Faults and problems with the 2.0 TDI engines.

"Everything you need to know about the 2.0TDI VAG group engine"

Let's look at some of the typical problems and faults that often crop up on this popular engine.

I really do not want to imply that these are unreliable engines, they are extremely good, but there are a few things you need to be aware of if you are looking to buy one.

Most of these issues have actually been ironed out completely in recent Gen 3 (EVO) revisions.

The problems noted are all symptomatic of the engine design and parts used, not just random things that happen, and each generation of the 2.0TDi came with it's own set of problems. Thankfully these were gradually ironed out with each revision but it is handy to keep an eye out for these issues before they start costing you money or cause a breakdown.

Hopefully this article will also help you to diagnose the common faults and problems before they become expensive.

The EA188 was the early generation of this engine with quite a few things to look out for. The EA189 introduced CR fuel injection instead of the PD so after some initial problems with these the later versions improved. A 3 Gen EA288 was a major redesign, sharing little with the earlier engines, even the DPF EGR and fuel system were rethought and revised. This corrected many of the early problems, but I'm waiting to see if there were any new faults introduced.

Here are the common problems I found with the 2.0 TDi

  1. Injector faults
  2. Carbon build up issues and problems in the 2.0TDi
  3. DPF problems and issues
  4. Fan controller issues
  5. Flywheel problems and lumpy idle
  6. Oil pump gear problems in the BKP 2.0TDi
  7. Balancing shaft & chain tensioner problems
  8. Cylinder Head Cracking on early EA188 units.

We have a video guide to this 2.0 TDi problems article on our YouTube Channel

I know many people say this is the least reliable engine the VW group have ever made, but when compared to other car manufactures of this era they still hold up pretty well.

The typical problems and faults are generally not that major if caught early enough, so my aim here in this guide is to flag these up.

In my experience of this engine the faults are typical of companies pushing new technology to the limits to meet ever stringent emissions standards.

The double whammy of this transition to meet emissions compliance and the financial crisis has let most manufactures to a path of cost cutting in both R&D and quality of parts used.

Thankfully most of these issues are behind us, and the VAG group have continued to learn from mistakes, issue recalls and address the common problems, so generally speaking the newer the engine is the more reliable it will be.

2.0TDi Injector faults

The early Siemens piezo injectors on the 170 had a fault, and would simply fail causing the engine to go off. Most of them have been recalled or replaced already so it shouldn't be a problem anymore.

(The faulty ones I have seen were generally shortly after the car was purchased from new, leading me to conclude they are all fixed now.)

But if the 2.0 TDi starts to misfire or has issues related to fuel delivery (running lean) then suspect the injectors, removal and replacement is relatively straightforward.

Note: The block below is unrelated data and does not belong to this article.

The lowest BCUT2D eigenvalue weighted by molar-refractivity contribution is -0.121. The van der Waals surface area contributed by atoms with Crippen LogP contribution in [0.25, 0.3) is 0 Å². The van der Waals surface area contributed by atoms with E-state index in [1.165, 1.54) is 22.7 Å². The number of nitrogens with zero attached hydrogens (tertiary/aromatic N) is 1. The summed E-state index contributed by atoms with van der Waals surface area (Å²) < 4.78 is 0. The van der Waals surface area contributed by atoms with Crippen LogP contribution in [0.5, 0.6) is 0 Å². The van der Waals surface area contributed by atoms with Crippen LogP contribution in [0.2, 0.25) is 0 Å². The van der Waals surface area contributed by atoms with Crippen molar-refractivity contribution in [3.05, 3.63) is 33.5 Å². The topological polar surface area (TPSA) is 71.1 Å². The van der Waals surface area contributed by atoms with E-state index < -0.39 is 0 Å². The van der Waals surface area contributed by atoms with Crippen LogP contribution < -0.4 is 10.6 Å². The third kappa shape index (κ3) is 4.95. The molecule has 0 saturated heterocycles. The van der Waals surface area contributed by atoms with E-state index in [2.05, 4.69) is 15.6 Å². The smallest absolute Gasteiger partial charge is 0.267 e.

If you have an injector problem then it would make sense to upgrade these to better flowing units, especially if you planned to carry out some mods to your engine like engine tuning/remapping or turbo upgrades.

Most of the early 170's were subject to this problem and issue.

Carbon build up issues and problems 

The second widely mentioned concern is that of carbon build up on the valves induced by the direct injection. Although it is a typical problem with engines of this sort the 2.0TDi's bigger siblings, the V6 and V8 engines are more prone owing to their lower RPM characteristics.

You should view the carbon build up and removal every few years as part of normal running on these engines, like many today.

There are a few easy processes that can clean the intake as we'll mention below that make this a simple task without requiring substantial dismantling of the engine.

The carbon build up occurs because the diesel is not being pumped over the valves and this would ensure the valves stay nice and clean. When the engine is cold the unburned particles are discharged back into the intake, and it is these that muck up the intake.

So avoiding short travel times and making sure the engine comes up to working temperature as early as feasible can avert this problem. After 70,000 miles a decoke is advised, it depends on the type of driving you do, however.

Adding BG244 to the fuel once a year will maintain the engine, injectors, and exhaust nice and clean but it won't clean the intake valves. With the remainder of the engine functioning properly the carbon build-up is greatly minimized.

A comprehensive BG intake clean done by an expert with the necessary equipment will do a superb job of regaining lost performance. If you are not producing the power numbers you anticipate then you are undoubtedly suffering from this problem especially if you have a lot of miles clocked up.

Another option to clean off the carbon is a walnut blast process, which requires removal of the intake manifold.

The small pieces of walnut shell are harmless if it gets into the engine, pretty much vaporising as it burns, but it will chip off the carbon as it impacts it, cleaning the intake.